Renewable energy, efficiency demonstrated in new buildings

by Lora Whelan, published in the Quoddy Tides, September 26, 2014

Three new buildings in Washington County are providing examples of energy efficiencies and heating systems that use everything from cordwood to geothermal heat to solar gain. Two are big, multi-use spaces with large budgets and one is a 1,300-square-foot residence built with self-sufficiency in mind.

Architect Bruce Stahnke, involved with the Cobscook Community Learning Center’s Heartwood Lodge project, says, “Anyone who has a public building into perpetuity has an incentive to look at alternative systems, and there’s payback, for sure.” Karl and Jane North, who built the modest and comfortable passive solar home in Robbinston, believe that modeling energy efficient buildings “should be done now instead of later” because of the increasing costs of fossil fuel-related energy sources.

The Heartwood Lodge project at the CCLC in Trescott is the largest, with a $2.8 million budget, a new dormitory completed, a new classroom addition in the works, and a heating system designed as a district system that will eventually serve all the buildings on the campus, says Stahnke. The dorm alone is 6,284 square feet, a size that would give many a homeowner in the county pause at the thought of heating such a space. The classroom addition to an existing building will add 3,345 square feet to the heating system load. But like the new 3, 024 square foot passive solar residence in Robbinston built by the Norths, the Heartwood Lodge has been built to keep energy use to a minimum.

Insulation, airtight structure equal energy savings

The first thing anyone wants to know about an energy efficient building is how much annual operating cost is associated with its energy systems. While all three are new with a limited history, the North house has two winters under its belt, with each season using on average a little more than two cords of wood to augment the passive solar system. In 2013 the Moosehorn was still using the three old staff buildings with about 6,000 square feet, costing $9,100 for heating oil and electricity. Like the North home, the new Moosehorn building utilizes solar gain on its south side, but the bulk of its heating system comes in the form of two geothermal wells that are used for a forced air system that uses electricity to run the pumps and augment the water temperature. Over the past winter the building was running with an average monthly cost of $220 for a total annual cost of $2,650.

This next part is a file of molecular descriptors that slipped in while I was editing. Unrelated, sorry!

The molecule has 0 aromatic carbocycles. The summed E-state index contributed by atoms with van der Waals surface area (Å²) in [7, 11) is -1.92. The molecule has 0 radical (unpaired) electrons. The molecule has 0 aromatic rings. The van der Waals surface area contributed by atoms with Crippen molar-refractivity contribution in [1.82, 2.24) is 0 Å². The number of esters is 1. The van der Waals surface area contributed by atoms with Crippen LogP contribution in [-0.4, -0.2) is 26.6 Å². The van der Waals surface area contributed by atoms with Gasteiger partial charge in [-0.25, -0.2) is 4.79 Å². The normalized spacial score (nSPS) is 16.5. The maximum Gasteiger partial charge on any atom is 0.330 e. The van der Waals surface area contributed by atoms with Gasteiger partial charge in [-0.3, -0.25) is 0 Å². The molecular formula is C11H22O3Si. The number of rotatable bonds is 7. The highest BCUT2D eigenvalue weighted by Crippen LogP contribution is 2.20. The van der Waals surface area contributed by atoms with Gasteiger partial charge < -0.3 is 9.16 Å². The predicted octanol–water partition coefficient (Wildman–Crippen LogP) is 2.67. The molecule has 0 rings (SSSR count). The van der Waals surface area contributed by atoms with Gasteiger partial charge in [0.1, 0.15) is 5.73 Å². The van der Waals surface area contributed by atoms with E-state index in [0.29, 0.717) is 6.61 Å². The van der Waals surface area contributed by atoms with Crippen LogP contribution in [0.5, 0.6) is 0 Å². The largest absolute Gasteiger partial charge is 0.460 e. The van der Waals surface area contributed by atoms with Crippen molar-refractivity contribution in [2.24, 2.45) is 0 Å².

“There’s a two-thirds savings in energy expenditure,” says Assistant Refuge Manager Steve Agius of the $1.5 million project, which includes everything in the building but the computers.

The Heartwood district heating system of two cordwood gasification furnaces surrounded by 2.000-gallon insulated water tanks each is expected to use between 30 and 40 cords of wood annually to supply the entire campus with either radiant or baseboard heat. In addition the dormitory will use a solar hot-water collector during the warmer months and switch to a wood stove water heater during the winter months. The Moosehorn also utilizes a solar hot-water collector for its year-round potable water needs, but because the administration building has no bathing facilities, the load is minimal.

Key to the performance of all three projects is the insulation and ventilation. The three very different buildings rely on a significant amount of insulation, including 4” of rigid foam board around the foundation walls and under slabs, different types of wall and ceiling insulation but all with high R-values. Karl North notes that his walls are R-60 in the ceiling. Before the drywall went up at Heartwood, architect Stahnke had a blower test conducted, a pressurized testing system used with an infrared heat gun that shows where air leaks exist, allowing warm interior air to leave the building and waste energy. “It performed really well,” he says. Anything that needed to be fixed could be done that much more easily since the interior finish work had not yet been put in place, a handy tip foe any homeowner to tuck in their tool kit. North did the same thing, and was able to correct some mistakes that took place when the local contractor discovered some issues with the insulation and vapor barrier installed by a contractor from another county.